Critical components for successful local government polls
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OPINION: The criticism levelled against the IEC hampers how the institution is viewed, and further leaves it with the rather difficult task of restoring voter confidence and public trust in the midst of the manifestation of corruption in government institutions across the country, writes Lulu White.
In my view, there are three critical components that the Electoral Commission of South Africa (IEC) has to ensure that it delivers successful elections – introduction of special voting in municipal elections, the printing and availing of the voters roll to political parties and independent candidates, and the printing of the ballot papers.
It is these elements that make me a little nervous about the time frame of less than 40 days that the IEC has to deliver the 2021 local government elections. The recent court order and subsequent judgment give certainty and allow the IEC to work full steam ahead to deliver the next elections on November 1.
Preparation of the voters roll
While the IEC might have experienced technical glitches in delivering registration weekend, elections are a different kettle of fish! For one thing, while the elections will see the introduction for the first time of the new voter management device, voting is still pen and paper based.
Let us first look at some of the numbers to understand the challenge facing the IEC.
There are about 23 million registered voters on the voters roll who are eligible to vote, and the requirement is for the voters roll to be printed into 23 151 segments, and in some instances into streams for election day. Will the IEC be able to deliver the voters roll?
There are 23 151 voting stations that need to be contracted. Lease agreements should already be in place, as they would have been signed when the lease agreements for registration weekend were signed. While the majority of these are permanent structures, for example schools, churches, halls, there are some temporary structures with tents that need to be set up.
In addition to all these factors, the IEC is expected to have recruited and trained at least 200 000 electoral staff members. At least 40% of these are presiding officers, deputy presiding officers and voters roll officers who would have been part of the voter registration weekend and should already be in place.
Candidate nomination and printing of ballots
According to reports, the previous candidate nomination process yielded more than 290 political parties and 910 independent candidates, with a total of 78 000 candidates. With candidate nomination having closed this week, these figures are likely to increase as a result of the keen interest many people have in these elections.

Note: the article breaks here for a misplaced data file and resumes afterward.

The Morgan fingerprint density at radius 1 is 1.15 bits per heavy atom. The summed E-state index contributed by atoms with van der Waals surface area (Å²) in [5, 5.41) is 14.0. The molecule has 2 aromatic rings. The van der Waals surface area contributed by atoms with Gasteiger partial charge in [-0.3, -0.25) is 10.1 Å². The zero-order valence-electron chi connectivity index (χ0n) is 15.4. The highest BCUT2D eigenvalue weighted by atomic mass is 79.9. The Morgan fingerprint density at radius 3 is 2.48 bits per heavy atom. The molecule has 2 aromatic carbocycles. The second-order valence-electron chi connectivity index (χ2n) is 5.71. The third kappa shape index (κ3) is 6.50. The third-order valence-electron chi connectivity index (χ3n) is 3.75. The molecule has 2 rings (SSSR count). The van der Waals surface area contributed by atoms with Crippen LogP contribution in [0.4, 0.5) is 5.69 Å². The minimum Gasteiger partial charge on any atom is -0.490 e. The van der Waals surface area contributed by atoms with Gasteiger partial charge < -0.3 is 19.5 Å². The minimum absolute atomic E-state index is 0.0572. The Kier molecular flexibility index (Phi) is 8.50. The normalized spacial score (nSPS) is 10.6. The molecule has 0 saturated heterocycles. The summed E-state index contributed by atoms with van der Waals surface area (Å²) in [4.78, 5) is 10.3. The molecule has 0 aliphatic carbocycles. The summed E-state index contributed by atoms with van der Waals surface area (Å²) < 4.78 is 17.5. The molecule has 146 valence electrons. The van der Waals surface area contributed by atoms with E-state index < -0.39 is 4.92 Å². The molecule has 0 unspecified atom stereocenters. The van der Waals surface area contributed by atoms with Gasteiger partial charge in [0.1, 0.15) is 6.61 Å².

As soon as candidate nominations are concluded, the printing of ballot papers would need to be completed. The complexity of the required ballot is an added challenge that needs to be addressed by the IEC, because while voters only see one election on voting day, the IEC will technically be conducting 4 725 elections across the country, with voters receiving 2 or 3 ballot papers depending on where they vote. This leaves the IEC with fewer than 40 days to ensure that there are ballot papers are in place for November 1.
This past registration weekend has allowed the IEC to finalise its numbers to ensure that it has enough materials on voting day. The IEC has been afforded a unique opportunity to fine-tune some of its systems and deal with any challenges that may arise on election day.
Voter Confidence and Perception
According to the recent Afrobarometer 2021 survey, in South Africa, public trust in the IEC, as in nearly all other institutions, has declined from its peak of 69% in 2011, to 57%. This means that nearly three out of five people have lost faith in the IEC and fear that these elections may not be free and fair.
This has been further exacerbated by the IEC’s decision to amend the election timetable, which inadvertently led to the reopening of candidate nominations as a direct cause of the amendment. The criticism levelled against the IEC hampers how the institution is viewed, and further leaves it with the rather difficult task of restoring voter confidence and public trust in the midst of the manifestation of corruption in government institutions across the country.
Notwithstanding all these challenges, I have complete faith in the men and women who work for the IEC and their dedication, against all odds, to deliver on their mandate of a free and fair election. Granted, there will be challenges.
However, it is my view that given the commitment, dedication and hard work of the IEC and its staff, these challenges will be addressed in a transparent, fair and credible manner. With that said, yes, I believe the IEC is ready to deliver the municipal elections.
* Lulu White is the chief executive of Elections Management and Consulting Agency of Africa, and Thought Leader on Elections Democracy and Governance in Africa.
** The views expressed here are not necessarily those of IOL and Independent Media.